There was no discontinuation of LUMA–IVA during the study time and liver function tests including bilirubin, alanine transaminase, aspartate transaminase, alkaline phosphatase and gamma-glutamyl transferase showed no significant derangement after LUMA–IVA therapy (see online supplemental e-Figure 1).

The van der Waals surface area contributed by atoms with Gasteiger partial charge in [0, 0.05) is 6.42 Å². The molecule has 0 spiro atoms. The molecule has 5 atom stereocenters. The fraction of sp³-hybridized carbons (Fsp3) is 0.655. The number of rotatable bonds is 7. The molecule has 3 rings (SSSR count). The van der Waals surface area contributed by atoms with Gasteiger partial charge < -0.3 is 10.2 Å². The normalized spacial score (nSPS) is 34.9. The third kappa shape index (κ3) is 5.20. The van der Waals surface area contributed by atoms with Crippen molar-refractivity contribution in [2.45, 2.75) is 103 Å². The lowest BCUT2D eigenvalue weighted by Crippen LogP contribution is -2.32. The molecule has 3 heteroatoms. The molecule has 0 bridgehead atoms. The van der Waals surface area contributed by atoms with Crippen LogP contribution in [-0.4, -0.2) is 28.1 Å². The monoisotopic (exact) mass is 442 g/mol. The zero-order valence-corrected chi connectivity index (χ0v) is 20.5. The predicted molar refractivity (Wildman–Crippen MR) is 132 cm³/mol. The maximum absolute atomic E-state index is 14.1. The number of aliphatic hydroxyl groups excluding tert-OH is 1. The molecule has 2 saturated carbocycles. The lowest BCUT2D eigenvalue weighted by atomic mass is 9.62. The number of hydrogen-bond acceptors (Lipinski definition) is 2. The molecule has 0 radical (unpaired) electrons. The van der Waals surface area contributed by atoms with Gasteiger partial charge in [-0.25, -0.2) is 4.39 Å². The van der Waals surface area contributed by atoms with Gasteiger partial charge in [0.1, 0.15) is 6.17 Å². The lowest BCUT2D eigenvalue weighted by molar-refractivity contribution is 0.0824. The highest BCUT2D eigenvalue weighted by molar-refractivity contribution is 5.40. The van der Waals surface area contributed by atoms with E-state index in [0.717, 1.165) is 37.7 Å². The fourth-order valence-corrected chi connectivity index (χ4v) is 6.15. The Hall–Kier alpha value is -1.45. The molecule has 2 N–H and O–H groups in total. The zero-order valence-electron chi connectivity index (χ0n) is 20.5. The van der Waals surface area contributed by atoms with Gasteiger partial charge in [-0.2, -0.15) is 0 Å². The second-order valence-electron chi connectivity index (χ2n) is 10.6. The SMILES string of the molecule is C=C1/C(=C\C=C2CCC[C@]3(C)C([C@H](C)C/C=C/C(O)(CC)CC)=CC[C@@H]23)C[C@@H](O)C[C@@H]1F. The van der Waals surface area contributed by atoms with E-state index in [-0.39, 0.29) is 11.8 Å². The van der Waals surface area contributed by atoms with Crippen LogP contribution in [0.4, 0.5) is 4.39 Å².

Inflammation plays a vital role in CF lung pathogenesis and is associated with a marked influx of polymorph neutrophils into airways which damage the lung by releasing increased concentration of proinflammatory mediators.19 However, it is unclear whether the inflammation is a direct consequence of CFTR mutation or whether it is a consequence of infection or mucus accumulation. Moreover, many studies have demonstrated increased levels of inflammatory markers including IL-6, IL-8, IL-1β and TNF-α in patients with CF compared with non-CF cohorts and suggest a relationship between CFTR dysfunction and a robust inflammatory state.12–14 19 20 CFTR modulators were developed to improve the CFTR anion channel’s cell surface expression and function. In addition to ensuring significant improvements in standard clinical parameters such as FEV1%, BMI and pulmonary exacerbations, CFTR modulators have the potential to reduce CF inflammation. However, existing published research is mainly limited to the effects of the potentiator, IVA on CF inflammation, with little data relating to the other modulator therapies currently available as yet. Additionally, these studies have measured the effect of CFTR modulation on either plasma or sputum inflammatory markers but there has been no study that has assessed the response of CFTR modulator therapy on both plasma and sputum markers of inflammation at the same time.